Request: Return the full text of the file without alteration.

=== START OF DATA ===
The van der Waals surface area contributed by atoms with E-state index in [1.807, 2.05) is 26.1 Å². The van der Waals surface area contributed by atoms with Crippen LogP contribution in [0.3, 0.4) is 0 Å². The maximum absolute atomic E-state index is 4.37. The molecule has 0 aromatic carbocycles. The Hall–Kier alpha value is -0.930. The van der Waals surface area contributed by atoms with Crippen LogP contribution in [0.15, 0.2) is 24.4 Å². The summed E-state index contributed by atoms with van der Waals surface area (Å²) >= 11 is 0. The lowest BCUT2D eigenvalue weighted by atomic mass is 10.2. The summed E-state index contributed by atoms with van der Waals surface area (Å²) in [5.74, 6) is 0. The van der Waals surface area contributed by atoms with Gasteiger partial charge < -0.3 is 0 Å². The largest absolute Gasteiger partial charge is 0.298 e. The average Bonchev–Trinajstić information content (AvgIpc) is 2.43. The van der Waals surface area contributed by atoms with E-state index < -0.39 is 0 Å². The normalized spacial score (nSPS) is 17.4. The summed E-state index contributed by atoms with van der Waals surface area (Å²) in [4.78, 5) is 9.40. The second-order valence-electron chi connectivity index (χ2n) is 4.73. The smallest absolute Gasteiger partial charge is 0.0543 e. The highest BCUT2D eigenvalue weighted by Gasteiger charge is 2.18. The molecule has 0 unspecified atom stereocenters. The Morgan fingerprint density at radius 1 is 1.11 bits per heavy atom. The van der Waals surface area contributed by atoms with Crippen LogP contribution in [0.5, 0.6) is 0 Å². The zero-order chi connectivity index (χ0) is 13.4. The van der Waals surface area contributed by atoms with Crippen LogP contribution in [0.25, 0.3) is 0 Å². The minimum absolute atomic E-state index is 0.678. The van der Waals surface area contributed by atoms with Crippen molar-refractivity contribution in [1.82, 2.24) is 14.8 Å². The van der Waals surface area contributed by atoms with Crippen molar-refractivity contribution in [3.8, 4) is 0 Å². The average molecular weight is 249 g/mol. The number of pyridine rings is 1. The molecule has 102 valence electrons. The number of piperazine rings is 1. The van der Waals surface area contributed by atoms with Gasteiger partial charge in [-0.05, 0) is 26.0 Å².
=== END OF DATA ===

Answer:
The van der Waals surface area contributed by atoms with E-state index in [1.807, 2.05) is 26.1 Å². The van der Waals surface area contributed by atoms with Crippen LogP contribution in [0.3, 0.4) is 0 Å². The maximum absolute atomic E-state index is 4.37. The molecule has 0 aromatic carbocycles. The Hall–Kier alpha value is -0.930. The van der Waals surface area contributed by atoms with Crippen LogP contribution in [0.15, 0.2) is 24.4 Å². The summed E-state index contributed by atoms with van der Waals surface area (Å²) >= 11 is 0. The lowest BCUT2D eigenvalue weighted by atomic mass is 10.2. The summed E-state index contributed by atoms with van der Waals surface area (Å²) in [5.74, 6) is 0. The van der Waals surface area contributed by atoms with Gasteiger partial charge < -0.3 is 0 Å². The largest absolute Gasteiger partial charge is 0.298 e. The average Bonchev–Trinajstić information content (AvgIpc) is 2.43. The van der Waals surface area contributed by atoms with E-state index < -0.39 is 0 Å². The normalized spacial score (nSPS) is 17.4. The summed E-state index contributed by atoms with van der Waals surface area (Å²) in [4.78, 5) is 9.40. The second-order valence-electron chi connectivity index (χ2n) is 4.73. The smallest absolute Gasteiger partial charge is 0.0543 e. The highest BCUT2D eigenvalue weighted by Gasteiger charge is 2.18. The molecule has 0 unspecified atom stereocenters. The Morgan fingerprint density at radius 1 is 1.11 bits per heavy atom. The van der Waals surface area contributed by atoms with Crippen LogP contribution in [0.5, 0.6) is 0 Å². The zero-order chi connectivity index (χ0) is 13.4. The van der Waals surface area contributed by atoms with Crippen LogP contribution in [0.25, 0.3) is 0 Å². The minimum absolute atomic E-state index is 0.678. The van der Waals surface area contributed by atoms with Crippen molar-refractivity contribution in [1.82, 2.24) is 14.8 Å². The van der Waals surface area contributed by atoms with Crippen molar-refractivity contribution in [3.8, 4) is 0 Å². The average molecular weight is 249 g/mol. The number of pyridine rings is 1. The molecule has 102 valence electrons. The number of piperazine rings is 1. The van der Waals surface area contributed by atoms with Gasteiger partial charge in [-0.05, 0) is 26.0 Å².